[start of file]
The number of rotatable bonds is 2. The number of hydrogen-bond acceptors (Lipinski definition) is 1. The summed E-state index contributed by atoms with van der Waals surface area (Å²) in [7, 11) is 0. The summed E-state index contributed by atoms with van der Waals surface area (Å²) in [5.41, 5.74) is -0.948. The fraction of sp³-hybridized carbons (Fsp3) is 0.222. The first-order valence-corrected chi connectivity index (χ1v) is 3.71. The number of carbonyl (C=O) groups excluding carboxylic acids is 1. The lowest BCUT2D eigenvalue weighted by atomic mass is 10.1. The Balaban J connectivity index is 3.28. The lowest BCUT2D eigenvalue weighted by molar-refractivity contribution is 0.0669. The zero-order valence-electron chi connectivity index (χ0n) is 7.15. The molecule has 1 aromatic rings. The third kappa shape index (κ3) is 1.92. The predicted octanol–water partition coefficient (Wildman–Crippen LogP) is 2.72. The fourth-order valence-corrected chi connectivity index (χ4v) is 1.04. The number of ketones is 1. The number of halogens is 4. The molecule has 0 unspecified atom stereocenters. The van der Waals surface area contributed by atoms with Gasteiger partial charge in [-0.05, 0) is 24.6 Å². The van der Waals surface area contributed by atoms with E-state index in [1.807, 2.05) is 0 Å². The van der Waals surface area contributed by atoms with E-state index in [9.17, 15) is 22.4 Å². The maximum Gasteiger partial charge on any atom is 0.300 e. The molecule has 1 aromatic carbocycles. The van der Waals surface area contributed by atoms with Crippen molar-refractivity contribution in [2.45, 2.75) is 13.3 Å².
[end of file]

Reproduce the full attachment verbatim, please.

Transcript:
The number of rotatable bonds is 2. The number of hydrogen-bond acceptors (Lipinski definition) is 1. The summed E-state index contributed by atoms with van der Waals surface area (Å²) in [7, 11) is 0. The summed E-state index contributed by atoms with van der Waals surface area (Å²) in [5.41, 5.74) is -0.948. The fraction of sp³-hybridized carbons (Fsp3) is 0.222. The first-order valence-corrected chi connectivity index (χ1v) is 3.71. The number of carbonyl (C=O) groups excluding carboxylic acids is 1. The lowest BCUT2D eigenvalue weighted by atomic mass is 10.1. The Balaban J connectivity index is 3.28. The lowest BCUT2D eigenvalue weighted by molar-refractivity contribution is 0.0669. The zero-order valence-electron chi connectivity index (χ0n) is 7.15. The molecule has 1 aromatic rings. The third kappa shape index (κ3) is 1.92. The predicted octanol–water partition coefficient (Wildman–Crippen LogP) is 2.72. The fourth-order valence-corrected chi connectivity index (χ4v) is 1.04. The number of ketones is 1. The number of halogens is 4. The molecule has 0 unspecified atom stereocenters. The van der Waals surface area contributed by atoms with Gasteiger partial charge in [-0.05, 0) is 24.6 Å². The van der Waals surface area contributed by atoms with E-state index in [1.807, 2.05) is 0 Å². The van der Waals surface area contributed by atoms with E-state index in [9.17, 15) is 22.4 Å². The maximum Gasteiger partial charge on any atom is 0.300 e. The molecule has 1 aromatic carbocycles. The van der Waals surface area contributed by atoms with Crippen molar-refractivity contribution in [2.45, 2.75) is 13.3 Å².